Generation Strawberry, Y and The Millennials are less likely than older peers to commit legally just because someone got knocked up. A growing number of ladies now actually go through labour before walking down the aisle. Gone are the days when women were shunned for having kids out of wedlock. Nowadays, if you're happy with your lot, your support teams (family and friends) will say you're in a good place. People used to marry for love, commitment, companionship, stability, to start a family. Now they can have all that outside of what some say is a "legal jailhouse."
6. Demand doesn't tally with supply
Many stay single because they haven't found "the one" or aren't financially stable enough to want to be responsible for someone else. Singles have a partner wishlist they want to check off - brains, brawn that won't sag, a good job that has higher income earning potential, generosity in wallet and in the bedroom - before entertaining a life with someone else. When they're ready, they want someone equally accomplished. Reality doesn't paint the prettiest picture - those who meet your requirements, but who were more pragmatic about life and relationships, have already left the singles market, leaving you with fewer choices.
7. Your actual married life may not be what you expect
Marriage on paper is pure bliss. So was the planned sharing of bills. But once that morning alarm beeps, real life beckons. Your marriage prep course didn't tell you that daily living amplifies all the horror stories you don't want in shared living - dirty gym socks under the bed, pink and gold eye shadow powder flecks on the sink bed, used feminine hygiene products uncomfortably visible in bins and that shared finances actually means you pay more.
Your inter-ethnic relationship was glorious at the start - cultural differences made dating fun and created the right electricity to tie the knot. But now whatever drew you like a moth to a flame is setting off a mini bonfire. He says young kids don't eat with adults or run around the table. She says it's the Asian culture to come together and create festive noise. He asks why you always have to be around family. She says she has no choice. How do you meet in the middle without making your family hate you (and him)? You thought he was manly. Now he's your fifth child, playing Pokémon GO every day after work, skipping dinner and avoiding all dinner conversation by saying he really has to use the loo.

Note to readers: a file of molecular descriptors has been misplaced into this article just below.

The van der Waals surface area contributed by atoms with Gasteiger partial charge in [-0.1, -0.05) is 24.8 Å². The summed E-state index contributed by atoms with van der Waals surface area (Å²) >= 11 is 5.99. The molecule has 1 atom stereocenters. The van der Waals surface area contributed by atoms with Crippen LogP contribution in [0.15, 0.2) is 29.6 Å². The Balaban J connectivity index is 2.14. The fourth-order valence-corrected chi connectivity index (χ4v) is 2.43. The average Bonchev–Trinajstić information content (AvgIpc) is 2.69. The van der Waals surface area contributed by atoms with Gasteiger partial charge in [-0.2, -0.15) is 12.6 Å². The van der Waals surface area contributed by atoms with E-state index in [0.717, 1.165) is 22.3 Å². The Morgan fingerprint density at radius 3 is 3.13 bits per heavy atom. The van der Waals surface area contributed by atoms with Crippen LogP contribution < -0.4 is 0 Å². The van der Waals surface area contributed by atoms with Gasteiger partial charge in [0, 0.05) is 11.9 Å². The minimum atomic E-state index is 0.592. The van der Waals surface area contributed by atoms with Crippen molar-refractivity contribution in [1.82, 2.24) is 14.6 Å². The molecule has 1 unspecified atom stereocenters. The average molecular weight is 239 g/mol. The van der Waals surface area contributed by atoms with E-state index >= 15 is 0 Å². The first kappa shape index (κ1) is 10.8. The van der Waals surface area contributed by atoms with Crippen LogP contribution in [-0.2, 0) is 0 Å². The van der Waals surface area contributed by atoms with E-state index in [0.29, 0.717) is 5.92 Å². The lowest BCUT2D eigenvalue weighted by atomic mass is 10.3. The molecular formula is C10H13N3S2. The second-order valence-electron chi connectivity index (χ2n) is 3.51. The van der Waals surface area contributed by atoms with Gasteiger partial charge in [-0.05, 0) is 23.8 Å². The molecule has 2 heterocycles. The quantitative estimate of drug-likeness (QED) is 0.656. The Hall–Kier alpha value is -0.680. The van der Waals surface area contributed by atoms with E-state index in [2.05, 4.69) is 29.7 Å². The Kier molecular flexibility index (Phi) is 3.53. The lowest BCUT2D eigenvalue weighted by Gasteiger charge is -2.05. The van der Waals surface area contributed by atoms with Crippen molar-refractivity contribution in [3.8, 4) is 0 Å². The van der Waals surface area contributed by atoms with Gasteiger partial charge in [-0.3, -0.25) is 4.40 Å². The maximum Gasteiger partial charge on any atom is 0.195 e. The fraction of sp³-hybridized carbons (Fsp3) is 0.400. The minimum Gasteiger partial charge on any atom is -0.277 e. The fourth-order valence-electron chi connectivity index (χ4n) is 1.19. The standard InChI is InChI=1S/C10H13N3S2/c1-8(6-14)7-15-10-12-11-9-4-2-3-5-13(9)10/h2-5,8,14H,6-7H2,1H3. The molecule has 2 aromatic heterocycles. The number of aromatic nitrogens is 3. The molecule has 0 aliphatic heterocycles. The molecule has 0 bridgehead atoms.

8. Having kids isn’t a given
Medical research says a woman's fertility curve peaks at about 25 years of age. That means those who marry later become older parents in waiting. Challenges in conception, especially when one or both have "happy work stress," is very real. What was once excited family planning discussions of when to try to get pregnant, how to discipline your kids, to cane or not to cane, all take a back seat when you can't conceive the baby you want. Spontaneity in the bedroom becomes tiresome "quick, I'm ovulating now..." discussions. Will this tear your marriage apart? New necessary topics find a way in. Is fertility assisted treatment needed? Do you have the funds? Is your body ready? How do you train your mind and body to be happy and positive when you're feeling sad and scared?
9. You might have to live with and take care of your in-laws
Many people are marrying later. That means your own parents and in-laws are likely to be older as well. If you signed up expecting not to live with your in-laws, you might have to reconsider your stance. Marriage automatically imbues a list of should-dos as it is the grown up thing to do. Older couples have to accept that "immediate family" may now mean your kids and ageing parents on both sides all under one roof.
10. Singles who want marriage are also happy piloting solo
What a pickle. Some say singles who want marriage may be more selfish because they haven't had to share and be responsible for someone else. It may take a little time for those who haven't had to share space, time or money with someone else to learn to. Folks who've enjoyed singlehood have a strong sense of who they are and what they want. They've spent a lot of time growing up. They've developed a clarity about life and its purpose that being with someone else sometimes just can't give. They just need to sync that fairly with your needs and wants. Don't fear the permanent bachelor/bachelorette. If you have strong feelings for each other and genuinely want it to work, love will find a way.
Karen Khng is Managing Director of Love Script International.
Find Love Script at www.love-script.com or firstname.lastname@example.org.